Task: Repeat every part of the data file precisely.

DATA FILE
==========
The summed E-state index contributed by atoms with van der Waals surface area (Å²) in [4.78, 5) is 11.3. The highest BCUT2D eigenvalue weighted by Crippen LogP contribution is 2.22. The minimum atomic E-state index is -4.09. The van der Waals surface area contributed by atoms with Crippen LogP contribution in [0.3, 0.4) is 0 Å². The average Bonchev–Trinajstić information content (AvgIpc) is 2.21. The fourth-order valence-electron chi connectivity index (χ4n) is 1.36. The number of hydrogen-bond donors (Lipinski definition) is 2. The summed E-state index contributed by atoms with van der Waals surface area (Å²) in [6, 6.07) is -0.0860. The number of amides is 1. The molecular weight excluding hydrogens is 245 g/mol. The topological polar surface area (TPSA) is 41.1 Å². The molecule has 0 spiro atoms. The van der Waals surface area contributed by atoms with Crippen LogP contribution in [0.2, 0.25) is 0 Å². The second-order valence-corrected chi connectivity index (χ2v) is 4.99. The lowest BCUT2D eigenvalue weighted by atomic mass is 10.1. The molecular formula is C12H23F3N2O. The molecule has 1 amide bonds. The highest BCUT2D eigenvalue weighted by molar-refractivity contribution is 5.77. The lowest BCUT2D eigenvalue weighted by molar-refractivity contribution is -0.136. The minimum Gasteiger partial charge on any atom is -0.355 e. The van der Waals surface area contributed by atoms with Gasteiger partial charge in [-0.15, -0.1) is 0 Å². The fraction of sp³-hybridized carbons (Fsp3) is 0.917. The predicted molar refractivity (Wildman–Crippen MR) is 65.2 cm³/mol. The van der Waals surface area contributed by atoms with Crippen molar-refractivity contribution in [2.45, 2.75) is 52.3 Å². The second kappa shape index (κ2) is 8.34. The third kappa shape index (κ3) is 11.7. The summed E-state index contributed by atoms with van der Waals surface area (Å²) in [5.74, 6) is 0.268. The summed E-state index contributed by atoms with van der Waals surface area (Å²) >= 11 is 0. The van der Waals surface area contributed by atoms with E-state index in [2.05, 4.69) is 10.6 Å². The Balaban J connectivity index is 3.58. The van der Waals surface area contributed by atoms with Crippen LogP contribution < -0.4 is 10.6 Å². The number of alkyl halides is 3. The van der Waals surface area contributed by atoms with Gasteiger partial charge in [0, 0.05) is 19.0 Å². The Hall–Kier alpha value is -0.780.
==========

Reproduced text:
The summed E-state index contributed by atoms with van der Waals surface area (Å²) in [4.78, 5) is 11.3. The highest BCUT2D eigenvalue weighted by Crippen LogP contribution is 2.22. The minimum atomic E-state index is -4.09. The van der Waals surface area contributed by atoms with Crippen LogP contribution in [0.3, 0.4) is 0 Å². The average Bonchev–Trinajstić information content (AvgIpc) is 2.21. The fourth-order valence-electron chi connectivity index (χ4n) is 1.36. The number of hydrogen-bond donors (Lipinski definition) is 2. The summed E-state index contributed by atoms with van der Waals surface area (Å²) in [6, 6.07) is -0.0860. The number of amides is 1. The molecular weight excluding hydrogens is 245 g/mol. The topological polar surface area (TPSA) is 41.1 Å². The molecule has 0 spiro atoms. The van der Waals surface area contributed by atoms with Crippen LogP contribution in [0.2, 0.25) is 0 Å². The second-order valence-corrected chi connectivity index (χ2v) is 4.99. The lowest BCUT2D eigenvalue weighted by atomic mass is 10.1. The molecular formula is C12H23F3N2O. The molecule has 1 amide bonds. The highest BCUT2D eigenvalue weighted by molar-refractivity contribution is 5.77. The lowest BCUT2D eigenvalue weighted by molar-refractivity contribution is -0.136. The minimum Gasteiger partial charge on any atom is -0.355 e. The van der Waals surface area contributed by atoms with Gasteiger partial charge in [-0.15, -0.1) is 0 Å². The fraction of sp³-hybridized carbons (Fsp3) is 0.917. The predicted molar refractivity (Wildman–Crippen MR) is 65.2 cm³/mol. The van der Waals surface area contributed by atoms with Crippen molar-refractivity contribution in [2.45, 2.75) is 52.3 Å². The second kappa shape index (κ2) is 8.34. The third kappa shape index (κ3) is 11.7. The summed E-state index contributed by atoms with van der Waals surface area (Å²) in [5.74, 6) is 0.268. The summed E-state index contributed by atoms with van der Waals surface area (Å²) >= 11 is 0. The van der Waals surface area contributed by atoms with E-state index in [2.05, 4.69) is 10.6 Å². The Balaban J connectivity index is 3.58. The van der Waals surface area contributed by atoms with Crippen LogP contribution < -0.4 is 10.6 Å². The number of alkyl halides is 3. The van der Waals surface area contributed by atoms with Gasteiger partial charge in [0, 0.05) is 19.0 Å². The Hall–Kier alpha value is -0.780.